Christine Ladd-Franklin (1847-1930) was a philosopher, logician, and psychologist. A student of C. S. Peirce, she made numerous contributions to psychology and mathematical logic despite a tenuous attachment to professional academia. Misogyny being what it was (and is) in academic hiring, Ladd-Franklin never secured a reliable academic post:
Laurel Furumoto notes that "her inability to secure a regular academic position was a predictable consequence, in that time period, of her decision to marry" (Furumoto, 1994, p. 97). In light of the fact that "she never held a regular academic appointment" and therefore never secured solid academic affiliation, her active academic career was remarkable (Furumoto, 1994, p. 93). [source]
Plenty of interesting biographical work on Ladd-Franklin exists, though I somewhat recently got to hear Jessica Gordon-Roth speak on the implicit sexism involved in the (often lengthy) biographical preamble that precedes discussion of women in philosophy, so I won’t rehash Ladd-Franklin’s life story. Recently I read her paper “Epistemology for the Logician” [link]. In it she claims that philosophy, unlike science, does not make steady progress and her argument for why is that science, unlike philosophy, has a “common groundwork” (what she later calls explicit primitives) that command the assent of everyone involved. Here’s a reconstruction of the argument:
If X is a branch of knowledge, then the knowledge produced by X is cumulative.
If the knowledge produced by some branch of knowledge is cumulative, then there is some set of explicit primitives that are the common ground among practitioners of that branch.
So, either philosophy is not a branch of knowledge or there is a set of explicit primitives that are philosophy’s common ground.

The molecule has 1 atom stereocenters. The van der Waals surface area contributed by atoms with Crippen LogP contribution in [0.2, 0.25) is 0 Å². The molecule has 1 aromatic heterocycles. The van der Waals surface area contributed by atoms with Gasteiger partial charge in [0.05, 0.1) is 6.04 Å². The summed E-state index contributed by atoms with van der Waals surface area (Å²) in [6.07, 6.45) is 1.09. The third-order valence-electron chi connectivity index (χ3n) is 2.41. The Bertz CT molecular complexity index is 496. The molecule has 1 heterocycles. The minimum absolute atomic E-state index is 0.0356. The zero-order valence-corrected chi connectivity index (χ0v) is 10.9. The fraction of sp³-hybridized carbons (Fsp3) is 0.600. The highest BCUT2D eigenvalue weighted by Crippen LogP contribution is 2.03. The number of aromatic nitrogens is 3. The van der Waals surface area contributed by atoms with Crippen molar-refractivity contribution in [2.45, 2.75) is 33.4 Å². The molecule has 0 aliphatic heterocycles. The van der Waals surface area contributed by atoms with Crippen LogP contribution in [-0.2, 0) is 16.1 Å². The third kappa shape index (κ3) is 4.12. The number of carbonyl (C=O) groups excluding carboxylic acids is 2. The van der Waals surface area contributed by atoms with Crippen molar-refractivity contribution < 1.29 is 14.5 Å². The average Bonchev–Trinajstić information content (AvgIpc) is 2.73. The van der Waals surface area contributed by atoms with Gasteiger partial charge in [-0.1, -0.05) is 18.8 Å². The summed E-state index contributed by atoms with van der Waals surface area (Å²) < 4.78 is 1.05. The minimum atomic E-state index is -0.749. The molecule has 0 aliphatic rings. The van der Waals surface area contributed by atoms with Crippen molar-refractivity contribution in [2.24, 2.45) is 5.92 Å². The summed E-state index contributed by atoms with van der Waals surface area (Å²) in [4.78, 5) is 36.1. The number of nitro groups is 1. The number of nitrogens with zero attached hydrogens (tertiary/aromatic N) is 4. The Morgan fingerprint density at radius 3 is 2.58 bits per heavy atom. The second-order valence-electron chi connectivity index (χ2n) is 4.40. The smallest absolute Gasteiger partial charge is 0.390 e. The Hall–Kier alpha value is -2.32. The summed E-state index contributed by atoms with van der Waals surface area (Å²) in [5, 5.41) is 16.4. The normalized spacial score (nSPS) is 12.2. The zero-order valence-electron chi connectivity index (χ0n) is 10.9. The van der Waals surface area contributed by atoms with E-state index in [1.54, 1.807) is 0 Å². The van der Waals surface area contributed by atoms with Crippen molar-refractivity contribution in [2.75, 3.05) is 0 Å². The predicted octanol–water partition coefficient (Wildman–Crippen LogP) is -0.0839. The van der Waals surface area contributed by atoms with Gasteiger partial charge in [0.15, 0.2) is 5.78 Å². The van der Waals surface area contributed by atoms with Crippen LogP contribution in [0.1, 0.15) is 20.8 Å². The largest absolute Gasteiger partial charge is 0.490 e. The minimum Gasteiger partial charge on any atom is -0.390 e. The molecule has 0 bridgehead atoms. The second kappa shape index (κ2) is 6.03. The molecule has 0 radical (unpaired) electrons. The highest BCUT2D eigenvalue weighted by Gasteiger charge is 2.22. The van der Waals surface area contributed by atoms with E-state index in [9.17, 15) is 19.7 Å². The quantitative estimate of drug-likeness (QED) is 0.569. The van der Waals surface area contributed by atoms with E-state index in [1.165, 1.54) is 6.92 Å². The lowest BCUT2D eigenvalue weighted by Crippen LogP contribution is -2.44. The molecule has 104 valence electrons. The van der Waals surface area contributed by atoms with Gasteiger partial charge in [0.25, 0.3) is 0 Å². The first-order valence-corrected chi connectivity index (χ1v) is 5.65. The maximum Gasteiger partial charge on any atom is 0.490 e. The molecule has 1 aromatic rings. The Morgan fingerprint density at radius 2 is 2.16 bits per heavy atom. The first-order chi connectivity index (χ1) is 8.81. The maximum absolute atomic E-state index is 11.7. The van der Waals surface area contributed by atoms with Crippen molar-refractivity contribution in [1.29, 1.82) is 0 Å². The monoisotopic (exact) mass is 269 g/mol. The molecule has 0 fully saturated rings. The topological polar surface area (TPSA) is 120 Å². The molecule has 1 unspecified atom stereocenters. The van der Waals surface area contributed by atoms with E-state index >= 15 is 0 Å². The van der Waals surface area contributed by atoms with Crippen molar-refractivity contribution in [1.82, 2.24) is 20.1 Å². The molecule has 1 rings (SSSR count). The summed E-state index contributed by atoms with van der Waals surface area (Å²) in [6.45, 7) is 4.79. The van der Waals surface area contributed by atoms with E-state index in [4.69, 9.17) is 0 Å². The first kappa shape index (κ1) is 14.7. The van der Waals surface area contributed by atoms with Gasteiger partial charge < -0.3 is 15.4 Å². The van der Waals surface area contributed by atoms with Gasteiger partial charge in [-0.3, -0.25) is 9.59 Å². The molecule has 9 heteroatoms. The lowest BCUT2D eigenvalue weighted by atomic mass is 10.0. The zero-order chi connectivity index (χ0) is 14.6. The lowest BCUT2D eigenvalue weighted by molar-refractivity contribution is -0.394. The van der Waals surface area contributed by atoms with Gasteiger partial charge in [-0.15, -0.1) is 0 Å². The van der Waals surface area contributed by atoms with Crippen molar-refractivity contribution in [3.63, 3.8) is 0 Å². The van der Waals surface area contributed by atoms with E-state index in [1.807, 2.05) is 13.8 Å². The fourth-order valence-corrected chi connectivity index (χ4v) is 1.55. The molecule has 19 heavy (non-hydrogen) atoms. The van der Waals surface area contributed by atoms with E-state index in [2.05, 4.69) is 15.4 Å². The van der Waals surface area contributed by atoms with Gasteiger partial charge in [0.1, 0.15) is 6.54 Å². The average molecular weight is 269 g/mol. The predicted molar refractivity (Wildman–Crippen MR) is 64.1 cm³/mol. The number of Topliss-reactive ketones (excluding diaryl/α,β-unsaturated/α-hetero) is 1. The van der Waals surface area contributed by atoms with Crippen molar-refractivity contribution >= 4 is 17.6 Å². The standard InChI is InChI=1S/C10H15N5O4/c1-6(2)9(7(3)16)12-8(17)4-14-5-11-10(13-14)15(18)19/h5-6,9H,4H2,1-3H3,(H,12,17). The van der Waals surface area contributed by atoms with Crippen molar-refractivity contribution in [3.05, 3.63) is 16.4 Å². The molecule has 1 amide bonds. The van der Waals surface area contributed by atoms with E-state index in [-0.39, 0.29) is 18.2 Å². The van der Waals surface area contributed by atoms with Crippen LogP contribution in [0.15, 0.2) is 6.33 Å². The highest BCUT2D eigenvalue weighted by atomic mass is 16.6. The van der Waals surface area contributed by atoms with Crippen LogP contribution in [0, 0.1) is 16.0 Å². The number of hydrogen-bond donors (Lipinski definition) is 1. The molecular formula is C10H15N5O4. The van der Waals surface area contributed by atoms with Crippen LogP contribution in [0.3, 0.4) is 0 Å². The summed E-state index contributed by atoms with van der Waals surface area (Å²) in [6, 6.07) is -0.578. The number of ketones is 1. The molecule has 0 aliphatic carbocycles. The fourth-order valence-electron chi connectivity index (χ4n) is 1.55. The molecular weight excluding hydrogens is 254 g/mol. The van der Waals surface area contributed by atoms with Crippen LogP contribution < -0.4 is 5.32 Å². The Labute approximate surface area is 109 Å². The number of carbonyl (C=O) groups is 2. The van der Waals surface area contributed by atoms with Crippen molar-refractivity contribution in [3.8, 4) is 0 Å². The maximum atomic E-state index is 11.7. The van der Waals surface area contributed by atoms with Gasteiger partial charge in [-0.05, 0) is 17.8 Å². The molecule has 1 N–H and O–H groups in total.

Since she wants to reject the first disjunct of the conclusion, Ladd-Franklin sets out to describe what the set of explicit primitives must be like, assuming they exist. For now I’m less interested in the content of the common ground than I am in the claim that philosophy, or science for that matter, must have one.
It seems to me that Ladd-Franklin is on to the same thing expressed by Peter Spirtes, Clark Glymour, and Richard Scheines in Causation, Prediction and Search when they distinguish between Platonic and Euclidean analyses of causation:
One approach to clarifying the notion of causation—the philosophers’ approach ever since Plato—is to try to define “causation” in other terms, to provide necessary and sufficient and noncircular conditions for one thing, or feature or event or circumstance, to cause another, the way one can define “bachelor” as “unmarried adult male human.” Another approach to the same problem—the mathematician’s approach ever since Euclid—is to provide axioms that use the notion of causation without defining it, and to investigate the necessary consequences of those assumptions.
Ladd-Franklin is calling for a set of philosophical axioms or, at the very least, a set of methodological axioms for philosophy. It’s clear that Spirtes et al. heartily endorse the Euclidean approach over that of Plato. But if we understand logic, and philosophy more generally, as the normative study of methods—methods of inquiry, methods of political organization, methods of living—why expect that that study will have a static method? In particular, it seems like a fixed metaphilosophical (or metametaphilosophical, or…) method would be to already answer the questions posed by philosophy.
This isn’t to say that philosophical subfields ethics, or politics, or the metaphysics of causation, or whatever can’t do the thing Ladd-Franklin wants them to do. They clearly can! It’s just that taking Ladd-Franklin’s proposal to apply as a general aim for philosophy as such seems wrong to me.
Regarding the argument reconstruction above, I’d want to deny premise (1), though only on the grounds that I think the implied universal quantifier doesn’t scope over philosophy. Or, rather, that philosophy isn’t a branch of knowledge in the same way that physics, biology, or ethics are. Philosophy is the trunk. The evidence of its cumulative development of knowledge isn’t in the advancement of better theories or more accurate predictions, it is the proliferation of its branches.
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